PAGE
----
Welcome bagpipers on Burns Night
Bagpipes, toasts, haggis and poetry are the hallmarks of one of Scotland's best events of the calendar year. Burns Night is a raucous and lively dedication to Robert Burns, Scotland's national poet. For travelers who want to experience Scotland on one of its proudest, most memorable nights, now is the time to start planning a trip.
The man behind the evening
Robert Burns was born in Scotland in 1759. By the age of 27, he had become famous for a number of his romanticist and pastoral poems, according to the BBC. He earned the nickname the Ploughman Poet and moved to Edinburgh, where he became a part of a wealthy and influential circle of cosmopolitans. Despite financial troubles throughout his life and a number of illicit affairs, he continued to publish famous and influential poetry well into his later years. By the time he died in 1796 - only at the age of 37 - he had become so beloved that he was buried with full civil and military honors.
A formal affair
Today, the celebrated poet is the centerpiece of a lively evening of food, drink and entertainment. While it has become a highly anticipated event, Scots celebrate in a myriad of ways, from the casual to the incredibly formal. For those following a traditional Burns Night, there is an orderly procession throughout the evening, as listed by the BBC.
The event starts vigorously enough as bagpipers welcome newcomers. A round of applause follows, signaling the moment for the Chairman's welcome. The Chairman - or the host - then gives his warm regards, provides introductions and welcomes in the entertainment. A four-line prayer called The Selkirk Grace is read before the festivities really begin.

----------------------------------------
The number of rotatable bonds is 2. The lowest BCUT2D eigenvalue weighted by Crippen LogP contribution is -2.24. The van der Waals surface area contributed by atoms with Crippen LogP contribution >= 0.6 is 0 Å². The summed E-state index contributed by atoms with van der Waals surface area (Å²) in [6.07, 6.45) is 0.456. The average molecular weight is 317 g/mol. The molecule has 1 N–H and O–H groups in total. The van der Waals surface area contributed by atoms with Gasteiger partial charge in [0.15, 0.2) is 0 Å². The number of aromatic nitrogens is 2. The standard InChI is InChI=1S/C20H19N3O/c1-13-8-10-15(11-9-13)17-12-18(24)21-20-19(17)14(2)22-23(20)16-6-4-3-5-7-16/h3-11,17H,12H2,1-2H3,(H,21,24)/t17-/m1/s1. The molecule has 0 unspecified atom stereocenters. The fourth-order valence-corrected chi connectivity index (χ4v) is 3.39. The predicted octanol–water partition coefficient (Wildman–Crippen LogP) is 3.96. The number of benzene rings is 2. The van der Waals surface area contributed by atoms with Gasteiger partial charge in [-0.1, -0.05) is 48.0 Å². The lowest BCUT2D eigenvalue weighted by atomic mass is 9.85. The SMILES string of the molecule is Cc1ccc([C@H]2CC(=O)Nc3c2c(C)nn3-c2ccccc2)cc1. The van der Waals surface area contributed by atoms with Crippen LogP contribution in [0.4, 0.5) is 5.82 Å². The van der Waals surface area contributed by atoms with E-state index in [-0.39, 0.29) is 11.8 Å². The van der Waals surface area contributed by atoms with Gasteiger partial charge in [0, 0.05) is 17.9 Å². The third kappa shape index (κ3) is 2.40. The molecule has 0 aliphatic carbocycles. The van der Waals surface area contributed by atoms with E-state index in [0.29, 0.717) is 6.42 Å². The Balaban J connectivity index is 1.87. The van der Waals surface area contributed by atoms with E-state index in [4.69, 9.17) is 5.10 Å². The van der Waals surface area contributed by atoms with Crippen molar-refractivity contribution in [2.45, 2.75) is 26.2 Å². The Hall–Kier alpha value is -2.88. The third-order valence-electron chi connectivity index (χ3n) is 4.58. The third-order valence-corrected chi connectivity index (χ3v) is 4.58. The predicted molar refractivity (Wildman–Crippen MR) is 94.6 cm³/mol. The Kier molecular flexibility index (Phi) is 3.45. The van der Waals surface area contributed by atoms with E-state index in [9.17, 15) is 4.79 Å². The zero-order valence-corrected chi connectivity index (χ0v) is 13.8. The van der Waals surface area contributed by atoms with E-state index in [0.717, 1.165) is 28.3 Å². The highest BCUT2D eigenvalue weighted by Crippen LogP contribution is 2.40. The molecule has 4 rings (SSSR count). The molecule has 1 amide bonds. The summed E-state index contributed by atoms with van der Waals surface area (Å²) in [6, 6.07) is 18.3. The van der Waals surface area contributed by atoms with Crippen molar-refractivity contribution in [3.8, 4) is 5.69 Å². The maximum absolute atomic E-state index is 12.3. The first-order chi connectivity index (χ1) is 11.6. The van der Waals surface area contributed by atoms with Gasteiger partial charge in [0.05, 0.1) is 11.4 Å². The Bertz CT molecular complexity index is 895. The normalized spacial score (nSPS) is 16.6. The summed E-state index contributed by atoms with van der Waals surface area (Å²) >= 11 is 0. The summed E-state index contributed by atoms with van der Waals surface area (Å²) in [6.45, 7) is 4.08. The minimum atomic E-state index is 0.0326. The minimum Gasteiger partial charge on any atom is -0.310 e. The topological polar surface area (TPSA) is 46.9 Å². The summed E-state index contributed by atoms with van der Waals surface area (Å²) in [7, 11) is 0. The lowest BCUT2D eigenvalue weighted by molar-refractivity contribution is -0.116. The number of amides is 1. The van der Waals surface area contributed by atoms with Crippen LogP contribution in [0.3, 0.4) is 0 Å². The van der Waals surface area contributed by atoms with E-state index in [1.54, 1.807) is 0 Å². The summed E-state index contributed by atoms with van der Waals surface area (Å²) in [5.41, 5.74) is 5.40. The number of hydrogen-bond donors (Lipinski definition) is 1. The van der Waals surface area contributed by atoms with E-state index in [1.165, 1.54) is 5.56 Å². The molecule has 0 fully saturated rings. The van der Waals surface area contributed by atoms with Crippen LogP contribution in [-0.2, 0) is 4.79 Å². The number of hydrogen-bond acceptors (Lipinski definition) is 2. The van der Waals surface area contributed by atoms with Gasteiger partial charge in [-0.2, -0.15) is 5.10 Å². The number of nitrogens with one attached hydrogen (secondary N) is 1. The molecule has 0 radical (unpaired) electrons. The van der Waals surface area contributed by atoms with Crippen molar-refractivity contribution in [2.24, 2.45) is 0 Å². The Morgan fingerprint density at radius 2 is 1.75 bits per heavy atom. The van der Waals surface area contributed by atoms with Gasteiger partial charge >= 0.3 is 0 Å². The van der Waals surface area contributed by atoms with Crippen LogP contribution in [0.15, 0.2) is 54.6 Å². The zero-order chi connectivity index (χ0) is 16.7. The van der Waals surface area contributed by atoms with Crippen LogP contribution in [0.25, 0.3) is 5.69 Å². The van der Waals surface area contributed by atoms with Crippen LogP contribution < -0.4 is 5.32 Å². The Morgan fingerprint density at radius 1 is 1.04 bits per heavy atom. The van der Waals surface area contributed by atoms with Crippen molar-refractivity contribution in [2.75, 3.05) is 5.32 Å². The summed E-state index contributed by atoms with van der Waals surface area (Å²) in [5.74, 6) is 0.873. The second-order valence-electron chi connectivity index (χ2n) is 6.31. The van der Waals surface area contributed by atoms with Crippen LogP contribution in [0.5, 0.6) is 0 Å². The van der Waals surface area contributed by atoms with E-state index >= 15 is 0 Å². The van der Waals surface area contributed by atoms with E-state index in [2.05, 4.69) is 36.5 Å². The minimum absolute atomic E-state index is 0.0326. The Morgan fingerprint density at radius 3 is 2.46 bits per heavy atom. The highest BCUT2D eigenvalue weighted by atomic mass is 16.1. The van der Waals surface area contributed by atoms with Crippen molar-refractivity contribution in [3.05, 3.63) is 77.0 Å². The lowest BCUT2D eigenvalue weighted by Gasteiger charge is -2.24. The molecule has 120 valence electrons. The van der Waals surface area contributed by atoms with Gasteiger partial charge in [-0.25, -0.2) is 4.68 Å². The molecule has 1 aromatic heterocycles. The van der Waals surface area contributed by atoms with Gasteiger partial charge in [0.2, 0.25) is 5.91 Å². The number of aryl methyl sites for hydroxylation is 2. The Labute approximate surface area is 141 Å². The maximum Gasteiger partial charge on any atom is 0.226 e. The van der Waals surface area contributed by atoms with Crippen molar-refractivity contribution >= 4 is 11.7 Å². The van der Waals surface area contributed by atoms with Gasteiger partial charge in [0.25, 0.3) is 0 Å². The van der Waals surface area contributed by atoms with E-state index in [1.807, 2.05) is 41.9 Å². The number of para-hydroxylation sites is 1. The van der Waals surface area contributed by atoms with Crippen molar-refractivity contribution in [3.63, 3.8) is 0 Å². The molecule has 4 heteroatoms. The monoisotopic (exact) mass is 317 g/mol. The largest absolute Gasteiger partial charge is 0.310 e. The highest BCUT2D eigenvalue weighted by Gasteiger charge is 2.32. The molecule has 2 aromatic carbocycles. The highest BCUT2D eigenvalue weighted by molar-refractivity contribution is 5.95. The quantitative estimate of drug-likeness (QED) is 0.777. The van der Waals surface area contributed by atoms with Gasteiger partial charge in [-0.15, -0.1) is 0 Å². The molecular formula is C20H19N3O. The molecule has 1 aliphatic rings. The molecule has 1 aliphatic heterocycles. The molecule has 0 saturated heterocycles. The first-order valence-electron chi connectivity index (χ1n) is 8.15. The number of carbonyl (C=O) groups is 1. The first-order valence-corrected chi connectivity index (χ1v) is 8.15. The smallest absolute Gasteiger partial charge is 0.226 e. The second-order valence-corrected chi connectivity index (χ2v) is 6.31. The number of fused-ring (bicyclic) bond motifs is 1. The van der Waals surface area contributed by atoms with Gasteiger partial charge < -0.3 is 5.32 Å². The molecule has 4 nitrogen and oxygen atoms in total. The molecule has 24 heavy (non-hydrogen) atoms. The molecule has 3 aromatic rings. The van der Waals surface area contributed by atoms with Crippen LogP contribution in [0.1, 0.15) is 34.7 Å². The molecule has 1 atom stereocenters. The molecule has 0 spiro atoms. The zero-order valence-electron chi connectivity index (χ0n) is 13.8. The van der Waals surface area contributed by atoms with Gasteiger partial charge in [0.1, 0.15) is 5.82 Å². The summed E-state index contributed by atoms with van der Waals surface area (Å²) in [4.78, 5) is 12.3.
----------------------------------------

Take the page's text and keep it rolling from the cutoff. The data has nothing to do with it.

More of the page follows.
Perhaps the most iconic section of the formal Burns Night is piping in the haggis. The signature Scottish dish is brought in on a silver platter with a procession of bagpipers and a designated whiskey-bearer to refill glasses. Burns' famous "To a Haggis" is read just before the haggis is enthusiastically split along its side. Toasts are made to the haggis, the meal and plenty of drink are served, and entertainers sing Burns songs before a dramatic, witty and colorful reading of Burns' life is read. The night is capped with more entertainment and a humorous and lighthearted toast to women is given.
Planning a Burns Night
Travelers have the option of finding hosts for an intimate Burns Night, or they can head into Edinburgh for an evening on the town. Visit Scotland has suggested a Burns Supper at the Prestonfield House Hotel or the well-stocked Whiski Bar.